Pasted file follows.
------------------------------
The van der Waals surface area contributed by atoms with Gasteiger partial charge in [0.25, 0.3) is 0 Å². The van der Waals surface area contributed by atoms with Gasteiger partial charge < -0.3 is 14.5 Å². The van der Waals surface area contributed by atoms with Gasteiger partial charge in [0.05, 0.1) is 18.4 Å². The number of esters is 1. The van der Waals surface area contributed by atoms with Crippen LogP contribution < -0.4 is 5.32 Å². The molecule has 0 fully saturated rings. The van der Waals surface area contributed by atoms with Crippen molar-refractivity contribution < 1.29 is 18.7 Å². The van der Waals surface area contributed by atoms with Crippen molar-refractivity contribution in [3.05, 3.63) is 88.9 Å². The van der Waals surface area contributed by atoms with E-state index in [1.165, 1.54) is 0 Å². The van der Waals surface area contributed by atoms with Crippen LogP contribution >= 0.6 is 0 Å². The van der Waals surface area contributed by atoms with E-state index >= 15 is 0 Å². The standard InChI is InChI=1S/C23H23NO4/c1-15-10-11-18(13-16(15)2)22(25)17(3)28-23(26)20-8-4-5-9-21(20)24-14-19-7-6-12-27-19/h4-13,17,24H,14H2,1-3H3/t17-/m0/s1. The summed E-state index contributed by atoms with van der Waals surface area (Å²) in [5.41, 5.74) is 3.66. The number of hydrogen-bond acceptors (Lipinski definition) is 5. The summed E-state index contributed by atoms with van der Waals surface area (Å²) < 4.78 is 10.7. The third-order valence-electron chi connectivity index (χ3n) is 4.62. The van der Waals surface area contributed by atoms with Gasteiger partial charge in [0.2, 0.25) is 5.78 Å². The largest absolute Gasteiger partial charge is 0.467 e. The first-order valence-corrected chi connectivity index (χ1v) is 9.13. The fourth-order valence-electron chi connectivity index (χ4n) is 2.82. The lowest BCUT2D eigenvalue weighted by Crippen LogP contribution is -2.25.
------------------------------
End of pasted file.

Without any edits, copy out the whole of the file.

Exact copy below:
The van der Waals surface area contributed by atoms with Gasteiger partial charge in [0.25, 0.3) is 0 Å². The van der Waals surface area contributed by atoms with Gasteiger partial charge < -0.3 is 14.5 Å². The van der Waals surface area contributed by atoms with Gasteiger partial charge in [0.05, 0.1) is 18.4 Å². The number of esters is 1. The van der Waals surface area contributed by atoms with Crippen LogP contribution < -0.4 is 5.32 Å². The molecule has 0 fully saturated rings. The van der Waals surface area contributed by atoms with Crippen molar-refractivity contribution < 1.29 is 18.7 Å². The van der Waals surface area contributed by atoms with Crippen molar-refractivity contribution in [3.05, 3.63) is 88.9 Å². The van der Waals surface area contributed by atoms with E-state index in [1.165, 1.54) is 0 Å². The van der Waals surface area contributed by atoms with Crippen LogP contribution >= 0.6 is 0 Å². The van der Waals surface area contributed by atoms with E-state index >= 15 is 0 Å². The standard InChI is InChI=1S/C23H23NO4/c1-15-10-11-18(13-16(15)2)22(25)17(3)28-23(26)20-8-4-5-9-21(20)24-14-19-7-6-12-27-19/h4-13,17,24H,14H2,1-3H3/t17-/m0/s1. The summed E-state index contributed by atoms with van der Waals surface area (Å²) in [5.41, 5.74) is 3.66. The number of hydrogen-bond acceptors (Lipinski definition) is 5. The summed E-state index contributed by atoms with van der Waals surface area (Å²) < 4.78 is 10.7. The third-order valence-electron chi connectivity index (χ3n) is 4.62. The van der Waals surface area contributed by atoms with Gasteiger partial charge in [0.2, 0.25) is 5.78 Å². The largest absolute Gasteiger partial charge is 0.467 e. The first-order valence-corrected chi connectivity index (χ1v) is 9.13. The fourth-order valence-electron chi connectivity index (χ4n) is 2.82. The lowest BCUT2D eigenvalue weighted by Crippen LogP contribution is -2.25.